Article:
Saturday, March 10, 2012


Post-sunset at Boutique Raft Resort up-county on the River Kwai Noi.

Last visited February-March 2012

Kanchanaburi is the Bridge on the River Kwai town. Actually this page is about the Kanchanaburi district which contains some of the most interesting tourist attractions close to Bangkok.
Okay, it aint exactly a beach or island - but a good proportion of travellers who land in Bangkok visit this area so a page is not wasted. Plus it's one of my favourite locations.

Modified Google Earth image showing the lower half of the Kanchanaburi province within 80km of Kanchanaburi town contains the bulk of the tourist attractions. The province extends out of pic about an equal distance further north-north west to the Burmese border. This border turns abrubtly southwards and follows the Kwai Noi River to its west - that is the border line cutting the 40km scale line at about the 18km mark.
The Kwai Noi and Kwai Yai rivers meet at Kanchanuburi town from where the combined waters flow ssw into the Gulf near its north-west corner.
The white line represents the Death Railway. It starts at Bangkok's Thonburi, runs up thru Kanchanaburi town and now terminates at Nam Tok station near Sai Yok Noi falls.

This is a typical Thai provincial capital about 2 hours by bus out of Bangkok. It is also a major tourist destination on account of:
- The Bridge on the River Kwai and associated wartime stuff like the war cemeteries and museums
- Some neat accommodation on rafthouses and stilts right over the river which initially attracted backpackers and weekending Thais. Now accommodation of all standards can be found all over town.
- A lively expat community which sees many bars and the inevitable bar-girl trade which in turn attracts a fair amount of sex-tourists. BTW this is no reason to avoid the town - the bar girl activity is not in your face like some other locations.
- A fabulous hinterland making Kanchanaburi the perfect base for daytrips and overnighters up-country.

Kanchanaburi town at the meeting of the Kwai Yai (top) and Kwai Noi (bottom-left) rivers. There are dozens of places to stay - I've only marked the two I've used. The main business district is centered around the bus station and the tourist accommodation and services in the area of backstreets I've marked in below the railway station. There is another station at The Bridge.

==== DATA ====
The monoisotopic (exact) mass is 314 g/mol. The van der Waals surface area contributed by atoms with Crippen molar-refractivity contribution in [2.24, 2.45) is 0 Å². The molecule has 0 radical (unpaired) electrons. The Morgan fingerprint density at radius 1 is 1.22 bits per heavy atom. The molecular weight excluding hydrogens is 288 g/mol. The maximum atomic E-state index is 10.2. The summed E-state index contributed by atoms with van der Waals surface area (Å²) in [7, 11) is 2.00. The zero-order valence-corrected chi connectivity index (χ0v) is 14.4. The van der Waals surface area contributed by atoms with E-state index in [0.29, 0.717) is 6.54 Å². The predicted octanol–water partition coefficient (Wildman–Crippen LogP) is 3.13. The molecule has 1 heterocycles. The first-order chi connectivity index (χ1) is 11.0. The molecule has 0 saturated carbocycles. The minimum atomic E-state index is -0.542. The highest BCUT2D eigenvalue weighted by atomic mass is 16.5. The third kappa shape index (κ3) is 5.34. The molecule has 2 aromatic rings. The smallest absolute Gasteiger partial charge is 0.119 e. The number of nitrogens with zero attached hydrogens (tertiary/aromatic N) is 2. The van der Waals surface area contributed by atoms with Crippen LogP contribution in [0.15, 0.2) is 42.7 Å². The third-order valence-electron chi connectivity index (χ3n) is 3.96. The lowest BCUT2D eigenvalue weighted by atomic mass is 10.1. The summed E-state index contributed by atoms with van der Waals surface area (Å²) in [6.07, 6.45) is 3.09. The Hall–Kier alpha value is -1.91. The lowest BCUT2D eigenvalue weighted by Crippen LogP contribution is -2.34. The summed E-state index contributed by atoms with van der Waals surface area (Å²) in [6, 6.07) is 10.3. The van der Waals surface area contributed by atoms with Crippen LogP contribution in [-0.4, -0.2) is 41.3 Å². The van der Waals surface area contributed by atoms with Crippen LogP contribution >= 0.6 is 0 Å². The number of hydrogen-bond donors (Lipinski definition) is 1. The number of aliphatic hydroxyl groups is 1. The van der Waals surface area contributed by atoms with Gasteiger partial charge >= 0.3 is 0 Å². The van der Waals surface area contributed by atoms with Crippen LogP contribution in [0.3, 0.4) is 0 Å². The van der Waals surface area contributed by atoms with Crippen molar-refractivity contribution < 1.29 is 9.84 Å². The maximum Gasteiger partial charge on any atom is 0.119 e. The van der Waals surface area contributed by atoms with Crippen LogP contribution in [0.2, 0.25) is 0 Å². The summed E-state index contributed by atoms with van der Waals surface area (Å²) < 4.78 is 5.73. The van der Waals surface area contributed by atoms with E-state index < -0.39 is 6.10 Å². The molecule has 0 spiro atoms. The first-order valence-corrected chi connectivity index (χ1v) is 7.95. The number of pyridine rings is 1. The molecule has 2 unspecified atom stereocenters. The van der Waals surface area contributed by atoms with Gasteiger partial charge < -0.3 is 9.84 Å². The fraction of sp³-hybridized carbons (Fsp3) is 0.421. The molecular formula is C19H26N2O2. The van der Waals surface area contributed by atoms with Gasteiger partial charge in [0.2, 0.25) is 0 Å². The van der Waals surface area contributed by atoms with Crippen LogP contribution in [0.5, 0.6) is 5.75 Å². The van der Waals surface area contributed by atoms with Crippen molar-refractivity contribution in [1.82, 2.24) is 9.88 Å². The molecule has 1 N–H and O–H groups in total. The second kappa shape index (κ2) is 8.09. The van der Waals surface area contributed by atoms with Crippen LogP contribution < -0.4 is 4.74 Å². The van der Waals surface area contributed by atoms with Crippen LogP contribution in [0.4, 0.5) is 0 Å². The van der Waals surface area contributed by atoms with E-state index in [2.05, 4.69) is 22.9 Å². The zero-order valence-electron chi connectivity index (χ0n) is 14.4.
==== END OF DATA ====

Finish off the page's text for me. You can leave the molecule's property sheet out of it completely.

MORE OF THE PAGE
This is the heart of the tourist area, River Kwai Road, which runs from the west boundary of the central war cemetery down to the bridge (although the second half is much quieter than this more eastern section which is a jumble of restaurants, bars, travel agents, convenience stores, bike hire joints etc). There is plenty of accommodation along here but a lot more in side sois leading down to the river. I thought accommodation costs, meals and booze were considerably less expensive than the typical island prices I'm used to paying.

The Bridge on the River Kwai sure packs them in. There are fewer than half a dozen trains a day so tourists are free to walk across. When a train arrives it crosses at walking pace which gives track trekkers time to get to the other side or jump into one of the many waiting sections at the side.

In late November/early December the Bridge on the River Kwai Festival is held. The highlight is a nightly laser and fireworks show which enacts the bombing of the bride by the Americans in WW2. Explosions, searchlights, fires beside the bridge depicting collateral damage to POW encampments. The finale is the arrival of a genuine steam loco, whistle hooting like crazy, followed by a huge explosion and a couple of rails lashed under the bridge falling into the water. Sounds corny but my viewing in 1998 was very enjoyable. The fact I and a bunch of fellow backpackers were moored front-row 50m downriver from the bridge on River Guesthouse's navigable pontoon with copious amounts of beer Chang may have had something to do with it - the best seats in the house at a cost of about $2 compared to the big baht paid for the grandstand seating on the river banks. Post show was hilarious as 20 or so similar pontoon barges, some of them enormous, manoeuvred to turn around and then raced each other back down river.
Note the Festival is very popular with Thais so if you are planning to visit at this time book well ahead.

The banks both sides of the bridge are packed with restaurants, a pretty nice place for a meal or a late arvo drink. Plenty of places where you can hop into a longtail for a fang on the river.
Note that around the Bridge Railway Station is a day market with very competitive prices.

The central war cemetery at Kanchanaburi. There are thousands of Brit, Aussie, New Zealand, Canadian and South African graves here. Even a fair few American despite the US repatriating as many bodies as possible after the war. There is an adjacent war museum, one of several arround town.

What I found most tragic was the youth of so many of the interred. This bloke maybe didn't even have a girlfriend.

Some didn't even have identities. Most bodies were transferred at war's end from the makeshift graves up-valley near the Death Railway construction sites. Easy to lose identification there or in transit.


The hinterland offers an array of attractions - hot springs, waterfalls, rafting, temples, the Death Railway, war cemeteries, elephants, tigers, caves, ethnic villages etc. One of the best ways to see some is to take one of the packages which combines 4 or 5 activities into a full day with transport by van and often for part of the trip by train - often throwing in a trip on the river by raft, longtail or even a fast 2km drift downstream in a life-jacket detailed to me by one enthusiastic middle-aged Aussie lady.
To see a typical selection google Noble Night Guesthouse - its trips and prices I found were very competitive to other offerings around town.